New Orleans also attracted Paris-based Gameloft, one of the world’s largest publishers of digital and social games, to establish a major new game development studio in New Orleans, creating 146 new high-paying jobs over the next decade.
Gameloft credits the LED’s FastStart as one of the major reasons it decided to locate in New Orleans.
“Over the last 10 years, we’ve sold over 200 million titles, said David Hague, Studio Manager of Gameloft, on LED’s website. “We’ve calculated that we sell three games every second. What FastStart does is make sure we have the people that will help us create a great game. FastStart comes in and says I understand how you recruit and the type of person that you are looking for, your corporate culture, and tailors that perfectly.”
According to Hague, New Orleans emerged as the front-runner among many other sites not only because of the state’s strong digital media and workforce incentives, but also because it offers a quality of life and lower cost of living and doing business, which is important in a globally competitive market.
“Throughout the search process, we went through a lot of the gaming technology hubs of the U.S.,” said Hague on the LED’s website. “Last on our list was New Orleans. After being here for just under 24 hours I quickly realized that this was a city where we would be able to pull a workforce to have a great cost of living and a very fun lifestyle when people aren’t at work.”
“Gameloft was worried that they couldn’t attract the same number of applicants to their studios compared to New York and California,” said Moret. “Yes, we are smaller, but what we lack in size we make up for in exceptional targeted resources for recruitment and training. It turned out that they had the same quality and number of applicants for their New Orleans studio as they did in NYC—and NYC is a vastly bigger pool.”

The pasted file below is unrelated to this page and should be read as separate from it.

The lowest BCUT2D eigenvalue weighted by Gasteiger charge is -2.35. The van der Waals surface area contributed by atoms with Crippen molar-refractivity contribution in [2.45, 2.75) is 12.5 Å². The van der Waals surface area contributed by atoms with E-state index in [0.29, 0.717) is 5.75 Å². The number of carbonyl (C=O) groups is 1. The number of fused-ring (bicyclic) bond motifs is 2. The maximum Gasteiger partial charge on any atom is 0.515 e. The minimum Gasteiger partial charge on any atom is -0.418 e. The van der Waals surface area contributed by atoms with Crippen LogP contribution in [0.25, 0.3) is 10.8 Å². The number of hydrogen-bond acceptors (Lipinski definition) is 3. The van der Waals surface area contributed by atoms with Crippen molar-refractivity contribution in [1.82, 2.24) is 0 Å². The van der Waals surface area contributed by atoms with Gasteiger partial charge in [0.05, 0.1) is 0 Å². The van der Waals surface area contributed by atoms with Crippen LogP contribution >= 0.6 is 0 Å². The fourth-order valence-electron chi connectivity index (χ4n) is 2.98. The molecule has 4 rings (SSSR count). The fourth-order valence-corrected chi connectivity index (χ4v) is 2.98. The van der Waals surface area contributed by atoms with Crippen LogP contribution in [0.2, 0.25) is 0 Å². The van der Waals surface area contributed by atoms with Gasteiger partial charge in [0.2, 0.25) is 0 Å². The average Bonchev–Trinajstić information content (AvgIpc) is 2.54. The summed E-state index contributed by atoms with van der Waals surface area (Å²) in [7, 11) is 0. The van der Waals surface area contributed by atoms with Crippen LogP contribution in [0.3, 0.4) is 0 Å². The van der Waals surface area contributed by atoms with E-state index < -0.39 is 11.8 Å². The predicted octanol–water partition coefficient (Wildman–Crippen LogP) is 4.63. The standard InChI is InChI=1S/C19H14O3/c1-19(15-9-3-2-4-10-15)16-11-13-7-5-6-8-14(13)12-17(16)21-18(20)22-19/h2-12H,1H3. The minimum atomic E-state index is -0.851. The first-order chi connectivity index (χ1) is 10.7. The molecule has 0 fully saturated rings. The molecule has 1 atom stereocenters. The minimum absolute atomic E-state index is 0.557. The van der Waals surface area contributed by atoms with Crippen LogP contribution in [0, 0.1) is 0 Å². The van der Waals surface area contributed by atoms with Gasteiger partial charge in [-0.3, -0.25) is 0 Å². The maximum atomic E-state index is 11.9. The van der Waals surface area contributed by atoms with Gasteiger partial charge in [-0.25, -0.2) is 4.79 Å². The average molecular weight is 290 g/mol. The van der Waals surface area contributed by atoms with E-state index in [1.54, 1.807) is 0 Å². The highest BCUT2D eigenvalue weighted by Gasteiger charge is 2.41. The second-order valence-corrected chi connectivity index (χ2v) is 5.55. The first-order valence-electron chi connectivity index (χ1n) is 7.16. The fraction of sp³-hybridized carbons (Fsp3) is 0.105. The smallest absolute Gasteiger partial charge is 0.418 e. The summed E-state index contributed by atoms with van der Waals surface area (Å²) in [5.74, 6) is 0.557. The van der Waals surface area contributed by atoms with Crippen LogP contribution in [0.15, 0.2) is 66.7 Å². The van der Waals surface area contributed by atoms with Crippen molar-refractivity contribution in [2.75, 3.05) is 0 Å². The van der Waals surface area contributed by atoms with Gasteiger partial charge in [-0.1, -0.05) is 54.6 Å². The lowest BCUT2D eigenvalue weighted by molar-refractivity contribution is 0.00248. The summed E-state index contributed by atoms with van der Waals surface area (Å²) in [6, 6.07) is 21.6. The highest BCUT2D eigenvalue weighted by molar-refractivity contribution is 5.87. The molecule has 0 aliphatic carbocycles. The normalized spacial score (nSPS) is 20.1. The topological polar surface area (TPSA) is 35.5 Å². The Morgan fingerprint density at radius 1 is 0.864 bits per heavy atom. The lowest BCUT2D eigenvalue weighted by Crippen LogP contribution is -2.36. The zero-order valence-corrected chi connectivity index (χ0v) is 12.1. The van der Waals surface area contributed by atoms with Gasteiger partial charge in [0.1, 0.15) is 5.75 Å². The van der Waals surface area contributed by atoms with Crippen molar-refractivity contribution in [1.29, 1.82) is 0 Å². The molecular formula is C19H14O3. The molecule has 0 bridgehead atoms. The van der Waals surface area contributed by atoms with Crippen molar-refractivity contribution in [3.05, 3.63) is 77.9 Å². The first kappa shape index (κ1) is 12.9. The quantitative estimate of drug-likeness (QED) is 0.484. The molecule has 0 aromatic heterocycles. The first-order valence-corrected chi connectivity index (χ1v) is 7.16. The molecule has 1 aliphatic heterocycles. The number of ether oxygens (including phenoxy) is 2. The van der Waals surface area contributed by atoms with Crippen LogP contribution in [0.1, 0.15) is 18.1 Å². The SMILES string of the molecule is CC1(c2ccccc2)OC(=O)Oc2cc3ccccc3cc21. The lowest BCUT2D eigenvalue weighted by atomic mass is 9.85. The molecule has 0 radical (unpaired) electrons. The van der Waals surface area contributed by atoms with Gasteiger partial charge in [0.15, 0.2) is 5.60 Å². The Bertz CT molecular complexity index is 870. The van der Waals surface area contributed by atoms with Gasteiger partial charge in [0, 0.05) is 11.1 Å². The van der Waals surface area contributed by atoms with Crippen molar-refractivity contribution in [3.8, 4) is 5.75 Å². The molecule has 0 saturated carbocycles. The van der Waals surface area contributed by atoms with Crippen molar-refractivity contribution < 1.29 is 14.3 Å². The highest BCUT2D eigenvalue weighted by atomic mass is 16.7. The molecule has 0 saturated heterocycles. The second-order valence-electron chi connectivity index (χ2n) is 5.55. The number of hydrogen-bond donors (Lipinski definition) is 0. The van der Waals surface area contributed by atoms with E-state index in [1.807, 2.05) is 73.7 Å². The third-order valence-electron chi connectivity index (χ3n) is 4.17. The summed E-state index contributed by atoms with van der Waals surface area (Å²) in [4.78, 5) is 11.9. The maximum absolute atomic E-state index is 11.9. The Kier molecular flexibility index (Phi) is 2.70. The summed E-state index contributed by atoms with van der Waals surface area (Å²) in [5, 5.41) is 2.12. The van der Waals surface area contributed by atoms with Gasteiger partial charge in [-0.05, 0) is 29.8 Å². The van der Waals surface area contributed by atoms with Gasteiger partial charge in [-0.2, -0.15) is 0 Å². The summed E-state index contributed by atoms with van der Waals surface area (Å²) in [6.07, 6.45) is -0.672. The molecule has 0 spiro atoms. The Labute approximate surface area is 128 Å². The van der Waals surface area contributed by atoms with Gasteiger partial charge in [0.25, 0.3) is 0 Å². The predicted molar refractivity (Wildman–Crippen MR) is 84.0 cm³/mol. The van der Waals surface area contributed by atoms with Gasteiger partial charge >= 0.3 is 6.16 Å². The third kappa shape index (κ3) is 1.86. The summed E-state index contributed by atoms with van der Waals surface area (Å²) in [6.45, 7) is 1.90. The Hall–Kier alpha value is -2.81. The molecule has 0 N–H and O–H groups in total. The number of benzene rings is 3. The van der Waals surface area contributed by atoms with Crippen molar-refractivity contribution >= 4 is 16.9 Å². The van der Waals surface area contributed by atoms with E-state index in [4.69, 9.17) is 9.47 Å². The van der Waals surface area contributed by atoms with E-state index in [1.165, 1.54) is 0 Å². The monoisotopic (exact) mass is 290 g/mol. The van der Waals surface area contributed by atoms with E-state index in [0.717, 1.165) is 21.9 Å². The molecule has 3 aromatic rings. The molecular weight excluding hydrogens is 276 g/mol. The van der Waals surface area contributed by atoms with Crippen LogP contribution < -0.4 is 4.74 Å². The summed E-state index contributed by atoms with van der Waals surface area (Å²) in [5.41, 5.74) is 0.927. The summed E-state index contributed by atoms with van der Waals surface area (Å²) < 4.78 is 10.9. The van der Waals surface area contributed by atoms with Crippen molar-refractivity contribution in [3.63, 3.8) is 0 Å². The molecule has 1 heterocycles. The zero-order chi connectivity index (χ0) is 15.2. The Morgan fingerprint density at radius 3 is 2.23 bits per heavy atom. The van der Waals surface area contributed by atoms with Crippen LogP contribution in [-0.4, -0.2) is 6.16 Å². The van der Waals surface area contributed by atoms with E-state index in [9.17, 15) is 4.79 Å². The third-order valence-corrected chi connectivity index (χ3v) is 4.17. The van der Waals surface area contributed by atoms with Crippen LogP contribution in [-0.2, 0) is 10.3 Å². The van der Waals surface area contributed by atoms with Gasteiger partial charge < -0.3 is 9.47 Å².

According to Hague, the state‘s customized solutions got the company running in half the time.
“We’re really starting to create a hub that can really grow to become one of the meccas that you see in some of the other large cities in the U.S.,” said Hague. “These jobs are here and they’re here to stay.”
Rhode Island’s Winning Pitch
In 2004 and 2007, pitching ace Curt Schilling helped the Red Sox win the World Series. He is now taking aim at the video game industry and has picked Providence, Rhode Island as the home for his hot new video game studio, 38 Studios.
“The staff at 38 Studios is incredibly excited about our relocation to Providence and we expect to be the first of many relocating knowledge-economy companies that will take advantage of the opportunities Rhode Island provides,” said Jen MacLean, chief executive officer of 38 Studios, in a press release. “Providence has some of the best students in the nation, a vibrant arts community and a dynamic urban environment with easy access to public transportation.”
In February 2012, 38 Studios released its first game, Kingdoms of Amalur: Reckoning, which became the No. 4 best-selling video game and the only new franchise to crack the top ten, according to consumer market research group NPD.
Rhode Island is Brimming with Digital Media Opportunities: